World, Free Verse / Flight
THERE IS IN GOD
“There is in God
A deep, but dazzling darkness . . .
. . . O for that night! Where I in him
Might live . . .”
The Night by Henry Vaughan
If God is in “a deep dazzling darkness,”
why not swimming in the sea of our DNA,
or hanging on to
words a friend confides
while we’re called on to discern the messages
of the One who created us both from scratch . . .
Why not consider a blank slate, while beginning
a new life, also links to past generation, though
scientific discoveries may
seemingly debunk what was
believed, or still may be felt by remnants today of
what were magical mysteries, though caught
between deniers of evolution and those who reject
anything thought to be unprovable, so tossed
aside, unable to categorize
things not seen under
a microscope or dissected in a lab, ignoring awesome
wonder accessed once upon a time widely in rituals,
festivals, honoring the harvest, animals, deities, stars,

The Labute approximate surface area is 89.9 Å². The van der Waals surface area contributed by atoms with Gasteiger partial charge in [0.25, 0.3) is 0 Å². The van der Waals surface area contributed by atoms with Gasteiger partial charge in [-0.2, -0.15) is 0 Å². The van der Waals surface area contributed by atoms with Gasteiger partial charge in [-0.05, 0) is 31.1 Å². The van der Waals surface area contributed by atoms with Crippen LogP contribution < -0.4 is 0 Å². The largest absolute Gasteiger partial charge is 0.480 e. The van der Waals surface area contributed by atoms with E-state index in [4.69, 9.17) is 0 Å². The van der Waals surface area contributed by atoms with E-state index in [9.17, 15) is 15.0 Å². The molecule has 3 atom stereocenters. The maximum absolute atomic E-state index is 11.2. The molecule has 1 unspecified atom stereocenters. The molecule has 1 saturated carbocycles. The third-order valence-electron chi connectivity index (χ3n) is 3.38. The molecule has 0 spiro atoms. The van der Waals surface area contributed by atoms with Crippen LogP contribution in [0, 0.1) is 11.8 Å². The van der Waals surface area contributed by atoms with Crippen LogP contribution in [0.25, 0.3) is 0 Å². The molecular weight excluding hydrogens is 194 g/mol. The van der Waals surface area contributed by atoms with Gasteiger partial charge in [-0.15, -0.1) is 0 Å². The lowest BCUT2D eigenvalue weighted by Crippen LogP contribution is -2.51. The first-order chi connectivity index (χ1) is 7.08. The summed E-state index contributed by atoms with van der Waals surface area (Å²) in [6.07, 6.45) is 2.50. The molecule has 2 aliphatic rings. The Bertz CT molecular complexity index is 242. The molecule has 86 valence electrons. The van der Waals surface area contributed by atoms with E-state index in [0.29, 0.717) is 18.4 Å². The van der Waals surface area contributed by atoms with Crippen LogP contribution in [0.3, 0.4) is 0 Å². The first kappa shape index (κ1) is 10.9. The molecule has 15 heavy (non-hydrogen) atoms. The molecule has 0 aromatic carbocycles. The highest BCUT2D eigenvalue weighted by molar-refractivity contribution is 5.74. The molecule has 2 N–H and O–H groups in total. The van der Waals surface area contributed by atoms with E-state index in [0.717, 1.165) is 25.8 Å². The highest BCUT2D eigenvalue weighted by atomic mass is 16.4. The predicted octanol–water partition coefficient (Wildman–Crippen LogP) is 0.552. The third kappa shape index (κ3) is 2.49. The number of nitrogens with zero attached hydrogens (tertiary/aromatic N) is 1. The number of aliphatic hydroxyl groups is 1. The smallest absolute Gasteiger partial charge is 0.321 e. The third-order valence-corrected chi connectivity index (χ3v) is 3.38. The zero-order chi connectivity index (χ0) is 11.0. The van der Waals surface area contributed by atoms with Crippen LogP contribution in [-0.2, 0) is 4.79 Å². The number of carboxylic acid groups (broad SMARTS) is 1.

the big bang, lilies in the field, the fox nesting in a log,
love’s miraculous dawn
leaping over obstacles . . .
happens to each of us and all, remembering when I fell
for the man I’d come to marry . . . he appeared out
of the blue, walking through
a snowy Westchester
apple orchard, on his way to offer Mass, while I was
meditating on the gospels, thus our attraction grew
in leaps and bounds, overcoming convent obstacles
through what in those days we called grace,
while the God “I knew”
withdrew or merged into
our lives, what some call transference, we simply felt
it was part of the plan, a distillation of the divine
in ordinary stuff, like us, and sunrises, sunsets, elixirs
brewed by naturopaths, potions designed by Chinese
Love leaving an encouraging
signs, even after death’s departure, since passing to a new
stage of be-ing, the power to recall abounding as it is
the divine takes on the tinest form, subatomic particles,
child in a manger, animals calling in the forest,
pets purring, barking,
hear their breathing, up close and personal, incarnational
disguises guiding us home to Love’s haven perhaps
once lost, now found, leaning to listen, seek for signs, even
if ridiculed, warmly welcomed, who cares if clichés abound,
care for the outsiders,
comfort the oppressed,
taste forgiveness’s infinity, drops of dew on morning grass,
the child Buddha knew, I feel your heart beating in mine . . .